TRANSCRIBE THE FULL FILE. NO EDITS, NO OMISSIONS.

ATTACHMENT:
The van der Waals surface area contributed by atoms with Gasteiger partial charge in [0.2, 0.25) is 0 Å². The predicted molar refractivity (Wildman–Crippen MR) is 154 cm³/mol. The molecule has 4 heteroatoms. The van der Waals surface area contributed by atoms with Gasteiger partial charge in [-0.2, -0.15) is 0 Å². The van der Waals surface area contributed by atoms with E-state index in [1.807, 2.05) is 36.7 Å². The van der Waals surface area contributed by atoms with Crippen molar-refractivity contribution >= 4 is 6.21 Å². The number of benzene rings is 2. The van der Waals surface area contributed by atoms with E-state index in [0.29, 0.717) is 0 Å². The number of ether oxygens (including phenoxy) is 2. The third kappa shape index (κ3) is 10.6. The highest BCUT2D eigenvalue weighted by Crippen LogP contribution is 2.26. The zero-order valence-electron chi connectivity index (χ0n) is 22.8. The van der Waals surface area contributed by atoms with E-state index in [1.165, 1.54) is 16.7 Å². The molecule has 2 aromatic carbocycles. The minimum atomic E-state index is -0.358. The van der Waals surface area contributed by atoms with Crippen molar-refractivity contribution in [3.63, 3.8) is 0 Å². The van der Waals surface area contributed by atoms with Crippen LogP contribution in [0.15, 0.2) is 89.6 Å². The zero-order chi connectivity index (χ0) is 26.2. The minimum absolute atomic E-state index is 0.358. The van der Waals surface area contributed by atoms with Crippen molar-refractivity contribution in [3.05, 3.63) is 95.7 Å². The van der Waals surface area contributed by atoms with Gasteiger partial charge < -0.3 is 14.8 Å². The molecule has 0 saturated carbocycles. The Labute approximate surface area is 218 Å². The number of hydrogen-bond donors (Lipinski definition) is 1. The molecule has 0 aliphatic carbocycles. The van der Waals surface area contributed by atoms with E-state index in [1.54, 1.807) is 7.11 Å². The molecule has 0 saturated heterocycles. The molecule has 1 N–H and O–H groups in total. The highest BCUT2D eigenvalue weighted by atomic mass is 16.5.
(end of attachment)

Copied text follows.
The van der Waals surface area contributed by atoms with Gasteiger partial charge in [0.2, 0.25) is 0 Å². The predicted molar refractivity (Wildman–Crippen MR) is 154 cm³/mol. The molecule has 4 heteroatoms. The van der Waals surface area contributed by atoms with Gasteiger partial charge in [-0.2, -0.15) is 0 Å². The van der Waals surface area contributed by atoms with E-state index in [1.807, 2.05) is 36.7 Å². The van der Waals surface area contributed by atoms with Crippen molar-refractivity contribution >= 4 is 6.21 Å². The number of benzene rings is 2. The van der Waals surface area contributed by atoms with E-state index in [0.29, 0.717) is 0 Å². The number of ether oxygens (including phenoxy) is 2. The third kappa shape index (κ3) is 10.6. The highest BCUT2D eigenvalue weighted by Crippen LogP contribution is 2.26. The zero-order valence-electron chi connectivity index (χ0n) is 22.8. The van der Waals surface area contributed by atoms with E-state index in [1.165, 1.54) is 16.7 Å². The molecule has 2 aromatic carbocycles. The minimum atomic E-state index is -0.358. The van der Waals surface area contributed by atoms with Crippen molar-refractivity contribution in [3.63, 3.8) is 0 Å². The van der Waals surface area contributed by atoms with Crippen LogP contribution in [0.15, 0.2) is 89.6 Å². The zero-order chi connectivity index (χ0) is 26.2. The minimum absolute atomic E-state index is 0.358. The van der Waals surface area contributed by atoms with Crippen molar-refractivity contribution in [3.05, 3.63) is 95.7 Å². The van der Waals surface area contributed by atoms with Gasteiger partial charge < -0.3 is 14.8 Å². The molecule has 0 saturated carbocycles. The Labute approximate surface area is 218 Å². The number of hydrogen-bond donors (Lipinski definition) is 1. The molecule has 0 aliphatic carbocycles. The van der Waals surface area contributed by atoms with E-state index in [1.54, 1.807) is 7.11 Å². The molecule has 0 saturated heterocycles. The molecule has 1 N–H and O–H groups in total. The highest BCUT2D eigenvalue weighted by atomic mass is 16.5.